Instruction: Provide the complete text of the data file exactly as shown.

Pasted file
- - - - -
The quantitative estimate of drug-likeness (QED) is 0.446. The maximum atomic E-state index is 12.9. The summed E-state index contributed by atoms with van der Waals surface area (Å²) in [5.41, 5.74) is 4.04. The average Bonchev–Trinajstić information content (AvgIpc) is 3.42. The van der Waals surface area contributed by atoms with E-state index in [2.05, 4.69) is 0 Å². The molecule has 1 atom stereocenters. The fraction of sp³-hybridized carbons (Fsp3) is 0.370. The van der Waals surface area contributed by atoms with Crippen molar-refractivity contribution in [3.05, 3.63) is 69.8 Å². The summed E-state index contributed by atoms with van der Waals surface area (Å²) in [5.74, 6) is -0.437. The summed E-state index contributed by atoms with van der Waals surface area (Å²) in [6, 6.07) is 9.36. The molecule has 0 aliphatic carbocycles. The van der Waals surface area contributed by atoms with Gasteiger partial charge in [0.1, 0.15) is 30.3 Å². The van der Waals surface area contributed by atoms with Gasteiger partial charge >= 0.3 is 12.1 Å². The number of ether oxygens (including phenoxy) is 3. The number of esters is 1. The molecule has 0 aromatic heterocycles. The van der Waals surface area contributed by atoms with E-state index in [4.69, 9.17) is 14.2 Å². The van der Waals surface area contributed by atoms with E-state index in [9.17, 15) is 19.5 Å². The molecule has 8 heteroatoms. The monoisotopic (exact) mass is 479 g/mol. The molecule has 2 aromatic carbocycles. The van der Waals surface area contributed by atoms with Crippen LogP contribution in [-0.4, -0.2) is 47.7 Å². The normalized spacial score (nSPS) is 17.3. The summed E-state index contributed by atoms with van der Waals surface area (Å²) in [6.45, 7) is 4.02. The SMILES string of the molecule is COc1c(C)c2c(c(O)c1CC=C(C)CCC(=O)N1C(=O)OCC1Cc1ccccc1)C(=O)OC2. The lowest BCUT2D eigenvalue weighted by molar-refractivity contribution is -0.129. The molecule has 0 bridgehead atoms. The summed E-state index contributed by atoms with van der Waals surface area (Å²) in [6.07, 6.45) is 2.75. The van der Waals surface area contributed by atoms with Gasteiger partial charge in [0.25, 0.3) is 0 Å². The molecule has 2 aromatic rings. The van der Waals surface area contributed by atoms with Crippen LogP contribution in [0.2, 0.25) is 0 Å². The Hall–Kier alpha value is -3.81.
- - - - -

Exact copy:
The quantitative estimate of drug-likeness (QED) is 0.446. The maximum atomic E-state index is 12.9. The summed E-state index contributed by atoms with van der Waals surface area (Å²) in [5.41, 5.74) is 4.04. The average Bonchev–Trinajstić information content (AvgIpc) is 3.42. The van der Waals surface area contributed by atoms with E-state index in [2.05, 4.69) is 0 Å². The molecule has 1 atom stereocenters. The fraction of sp³-hybridized carbons (Fsp3) is 0.370. The van der Waals surface area contributed by atoms with Crippen molar-refractivity contribution in [3.05, 3.63) is 69.8 Å². The summed E-state index contributed by atoms with van der Waals surface area (Å²) in [5.74, 6) is -0.437. The summed E-state index contributed by atoms with van der Waals surface area (Å²) in [6, 6.07) is 9.36. The molecule has 0 aliphatic carbocycles. The van der Waals surface area contributed by atoms with Gasteiger partial charge in [0.1, 0.15) is 30.3 Å². The van der Waals surface area contributed by atoms with Gasteiger partial charge >= 0.3 is 12.1 Å². The number of ether oxygens (including phenoxy) is 3. The number of esters is 1. The molecule has 0 aromatic heterocycles. The van der Waals surface area contributed by atoms with E-state index in [4.69, 9.17) is 14.2 Å². The van der Waals surface area contributed by atoms with E-state index in [9.17, 15) is 19.5 Å². The molecule has 8 heteroatoms. The monoisotopic (exact) mass is 479 g/mol. The molecule has 2 aromatic carbocycles. The van der Waals surface area contributed by atoms with Crippen LogP contribution in [-0.4, -0.2) is 47.7 Å². The normalized spacial score (nSPS) is 17.3. The summed E-state index contributed by atoms with van der Waals surface area (Å²) in [6.45, 7) is 4.02. The SMILES string of the molecule is COc1c(C)c2c(c(O)c1CC=C(C)CCC(=O)N1C(=O)OCC1Cc1ccccc1)C(=O)OC2. The lowest BCUT2D eigenvalue weighted by molar-refractivity contribution is -0.129. The molecule has 0 bridgehead atoms. The summed E-state index contributed by atoms with van der Waals surface area (Å²) in [6.07, 6.45) is 2.75. The van der Waals surface area contributed by atoms with Gasteiger partial charge in [0.25, 0.3) is 0 Å². The molecule has 2 aromatic rings. The van der Waals surface area contributed by atoms with Crippen LogP contribution in [0.2, 0.25) is 0 Å². The Hall–Kier alpha value is -3.81.